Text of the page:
It also has videos which describe the problems and their symptoms, and also offer some guidance. To view any of these videos, click the links which are highlighted below.
For stress, please go to StressDrive – this will open in a new window.
Mental Health Issues and Financial Problems are closely linked
New research by the Money and Mental Health Policy Institute charity shows the link between financial difficulty and mental health problems. It analysed national data from the Adult Psychiatric Morbidity Survey of more than 7,500 people across England.
- More than 1.5 million people in England are struggling with problem debt and mental health problems
- People with mental health problems are 3.5 times more likely to be in problem debt than those with no mental health issues
- 46% – almost half – people in problem debt are experiencing a mental health problem
- People with Obsessive Compulsive Disorder (OCD) are nearly 6x as likely to be in problem debt than people without a mental health problem
- People with biploar disorder or depression are 5x more likely to experience serious financial difficulty than those without a mental health problem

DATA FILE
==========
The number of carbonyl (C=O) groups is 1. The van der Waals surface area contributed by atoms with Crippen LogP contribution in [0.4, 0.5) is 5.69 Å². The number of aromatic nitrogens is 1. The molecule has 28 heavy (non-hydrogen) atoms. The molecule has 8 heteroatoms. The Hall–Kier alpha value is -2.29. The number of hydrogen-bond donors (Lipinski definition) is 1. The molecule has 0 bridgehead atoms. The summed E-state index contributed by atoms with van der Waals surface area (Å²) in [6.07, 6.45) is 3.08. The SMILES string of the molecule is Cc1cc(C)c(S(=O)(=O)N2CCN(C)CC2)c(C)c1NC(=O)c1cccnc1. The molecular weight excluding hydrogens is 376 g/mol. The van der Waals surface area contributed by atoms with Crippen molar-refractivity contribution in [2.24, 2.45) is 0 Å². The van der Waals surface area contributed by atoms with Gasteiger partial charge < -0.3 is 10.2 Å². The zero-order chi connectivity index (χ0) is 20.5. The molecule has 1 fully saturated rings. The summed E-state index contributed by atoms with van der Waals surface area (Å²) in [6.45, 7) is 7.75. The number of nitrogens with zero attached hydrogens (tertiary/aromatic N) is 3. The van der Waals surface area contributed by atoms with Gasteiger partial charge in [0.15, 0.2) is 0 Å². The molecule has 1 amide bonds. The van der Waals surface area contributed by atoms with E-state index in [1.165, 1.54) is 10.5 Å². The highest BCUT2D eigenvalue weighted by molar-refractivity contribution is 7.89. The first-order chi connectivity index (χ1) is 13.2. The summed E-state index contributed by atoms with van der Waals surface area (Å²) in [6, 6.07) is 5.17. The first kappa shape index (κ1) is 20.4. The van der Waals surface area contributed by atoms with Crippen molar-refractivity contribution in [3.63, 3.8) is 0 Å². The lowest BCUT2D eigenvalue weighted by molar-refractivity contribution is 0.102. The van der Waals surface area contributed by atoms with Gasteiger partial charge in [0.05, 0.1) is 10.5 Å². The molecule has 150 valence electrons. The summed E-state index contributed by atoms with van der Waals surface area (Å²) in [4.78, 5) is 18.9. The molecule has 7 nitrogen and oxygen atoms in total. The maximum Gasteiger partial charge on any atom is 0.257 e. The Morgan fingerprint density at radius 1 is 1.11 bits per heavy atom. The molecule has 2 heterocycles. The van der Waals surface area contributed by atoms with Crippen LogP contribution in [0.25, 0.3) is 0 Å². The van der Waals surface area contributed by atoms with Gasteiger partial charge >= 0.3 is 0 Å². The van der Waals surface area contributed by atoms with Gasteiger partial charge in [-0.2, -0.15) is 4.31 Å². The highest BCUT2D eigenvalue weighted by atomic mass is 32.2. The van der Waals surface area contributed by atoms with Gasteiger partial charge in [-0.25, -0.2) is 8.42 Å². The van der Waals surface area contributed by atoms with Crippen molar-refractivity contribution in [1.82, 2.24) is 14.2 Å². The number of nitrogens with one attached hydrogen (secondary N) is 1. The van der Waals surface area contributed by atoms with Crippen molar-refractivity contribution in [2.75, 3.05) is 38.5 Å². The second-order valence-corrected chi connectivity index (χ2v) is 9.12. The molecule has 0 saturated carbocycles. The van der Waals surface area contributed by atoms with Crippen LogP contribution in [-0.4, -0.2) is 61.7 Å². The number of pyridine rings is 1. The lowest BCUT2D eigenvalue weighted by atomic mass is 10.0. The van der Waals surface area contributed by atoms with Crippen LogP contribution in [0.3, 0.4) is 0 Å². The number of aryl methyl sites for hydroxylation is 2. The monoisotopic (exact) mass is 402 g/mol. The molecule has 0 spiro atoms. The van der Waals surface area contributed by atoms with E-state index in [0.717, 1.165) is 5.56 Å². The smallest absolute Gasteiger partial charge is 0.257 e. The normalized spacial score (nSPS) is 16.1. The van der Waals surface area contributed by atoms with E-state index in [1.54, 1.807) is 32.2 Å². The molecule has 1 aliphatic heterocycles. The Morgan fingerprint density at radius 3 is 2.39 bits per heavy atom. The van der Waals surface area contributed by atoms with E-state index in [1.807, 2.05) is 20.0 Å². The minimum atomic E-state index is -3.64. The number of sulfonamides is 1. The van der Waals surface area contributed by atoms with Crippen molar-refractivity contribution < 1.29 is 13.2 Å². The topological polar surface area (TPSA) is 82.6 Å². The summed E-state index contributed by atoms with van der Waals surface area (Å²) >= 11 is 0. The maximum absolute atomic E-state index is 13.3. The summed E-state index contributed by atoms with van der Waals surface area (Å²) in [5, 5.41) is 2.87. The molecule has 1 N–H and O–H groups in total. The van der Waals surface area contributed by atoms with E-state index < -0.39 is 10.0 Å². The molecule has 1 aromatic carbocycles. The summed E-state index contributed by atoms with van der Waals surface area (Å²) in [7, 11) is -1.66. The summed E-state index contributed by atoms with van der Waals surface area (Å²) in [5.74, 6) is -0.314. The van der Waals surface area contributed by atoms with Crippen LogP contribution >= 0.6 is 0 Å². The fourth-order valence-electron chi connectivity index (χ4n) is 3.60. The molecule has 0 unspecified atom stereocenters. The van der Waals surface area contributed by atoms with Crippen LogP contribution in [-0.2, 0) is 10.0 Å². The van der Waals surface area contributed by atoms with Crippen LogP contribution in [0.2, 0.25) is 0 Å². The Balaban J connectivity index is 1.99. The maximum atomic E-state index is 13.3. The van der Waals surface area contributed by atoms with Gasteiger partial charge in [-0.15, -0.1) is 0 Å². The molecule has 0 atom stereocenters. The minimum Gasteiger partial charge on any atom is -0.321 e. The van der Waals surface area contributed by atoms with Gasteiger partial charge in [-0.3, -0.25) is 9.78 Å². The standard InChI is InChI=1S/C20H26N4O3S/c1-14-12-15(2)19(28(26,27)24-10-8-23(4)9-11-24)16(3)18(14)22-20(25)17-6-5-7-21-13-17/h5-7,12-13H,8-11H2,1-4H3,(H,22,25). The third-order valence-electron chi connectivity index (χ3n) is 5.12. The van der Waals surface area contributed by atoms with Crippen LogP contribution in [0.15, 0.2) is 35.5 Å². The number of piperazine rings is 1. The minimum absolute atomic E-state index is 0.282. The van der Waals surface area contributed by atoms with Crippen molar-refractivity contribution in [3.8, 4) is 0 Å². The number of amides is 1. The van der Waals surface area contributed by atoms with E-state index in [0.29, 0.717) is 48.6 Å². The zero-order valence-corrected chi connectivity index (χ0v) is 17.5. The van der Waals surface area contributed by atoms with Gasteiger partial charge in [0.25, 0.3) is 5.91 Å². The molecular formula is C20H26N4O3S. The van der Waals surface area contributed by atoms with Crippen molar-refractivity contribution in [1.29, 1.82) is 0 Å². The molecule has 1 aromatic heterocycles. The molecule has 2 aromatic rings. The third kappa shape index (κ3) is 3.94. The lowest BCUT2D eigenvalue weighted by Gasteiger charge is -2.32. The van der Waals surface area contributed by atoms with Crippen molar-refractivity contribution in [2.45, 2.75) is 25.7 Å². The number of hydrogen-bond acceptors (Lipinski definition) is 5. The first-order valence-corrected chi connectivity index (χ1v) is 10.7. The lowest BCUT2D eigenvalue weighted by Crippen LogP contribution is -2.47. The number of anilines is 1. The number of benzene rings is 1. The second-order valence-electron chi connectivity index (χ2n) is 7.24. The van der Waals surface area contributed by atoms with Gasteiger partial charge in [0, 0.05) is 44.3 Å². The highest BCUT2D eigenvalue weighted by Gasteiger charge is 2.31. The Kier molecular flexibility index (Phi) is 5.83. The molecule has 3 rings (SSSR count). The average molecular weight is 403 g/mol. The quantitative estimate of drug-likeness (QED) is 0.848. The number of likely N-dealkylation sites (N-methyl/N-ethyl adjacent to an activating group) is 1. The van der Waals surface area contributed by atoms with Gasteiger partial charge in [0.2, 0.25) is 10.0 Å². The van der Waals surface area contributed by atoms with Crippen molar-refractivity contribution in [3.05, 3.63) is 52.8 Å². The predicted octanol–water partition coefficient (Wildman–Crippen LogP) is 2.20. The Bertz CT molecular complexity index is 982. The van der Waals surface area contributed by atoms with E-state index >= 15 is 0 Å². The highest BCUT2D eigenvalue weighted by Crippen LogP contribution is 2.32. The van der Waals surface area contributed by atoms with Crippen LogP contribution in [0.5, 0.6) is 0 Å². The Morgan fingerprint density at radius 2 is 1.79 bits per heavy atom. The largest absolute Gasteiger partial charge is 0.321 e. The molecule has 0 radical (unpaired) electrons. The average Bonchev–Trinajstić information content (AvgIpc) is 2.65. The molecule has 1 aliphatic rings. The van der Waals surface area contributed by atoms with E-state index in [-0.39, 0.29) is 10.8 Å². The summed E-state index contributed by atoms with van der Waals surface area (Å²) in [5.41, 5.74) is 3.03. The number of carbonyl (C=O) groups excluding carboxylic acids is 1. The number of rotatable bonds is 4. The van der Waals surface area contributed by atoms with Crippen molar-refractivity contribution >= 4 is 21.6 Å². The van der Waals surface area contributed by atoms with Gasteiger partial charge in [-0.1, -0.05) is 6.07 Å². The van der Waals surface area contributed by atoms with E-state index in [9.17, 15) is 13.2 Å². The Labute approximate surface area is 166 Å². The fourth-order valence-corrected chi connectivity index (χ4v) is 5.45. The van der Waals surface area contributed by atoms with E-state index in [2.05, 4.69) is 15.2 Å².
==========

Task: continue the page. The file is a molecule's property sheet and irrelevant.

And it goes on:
Source: Money and Mental Health Policy Institute Facts
So, financial problems are linked to mental health issues - how can this be tackled?
If it’s a matter of finding out what you can do to make sure you’re getting the right benefits, managing your money as well as you can, or managing debt effectively, then you can look on our pages as shown below.
The Mental Health and Money Advice Service has a website and support line set up to provide confidential help in this area. The problem is that most forms of support aren’t aimed at people with mental health issues, who can feel vulnerable and overwhelmed.
This can help you in many ways:
- If you are struggling financially, it’s possible that you don’t fully understand what benefits you’re entitled to – if that’s the case click the link above.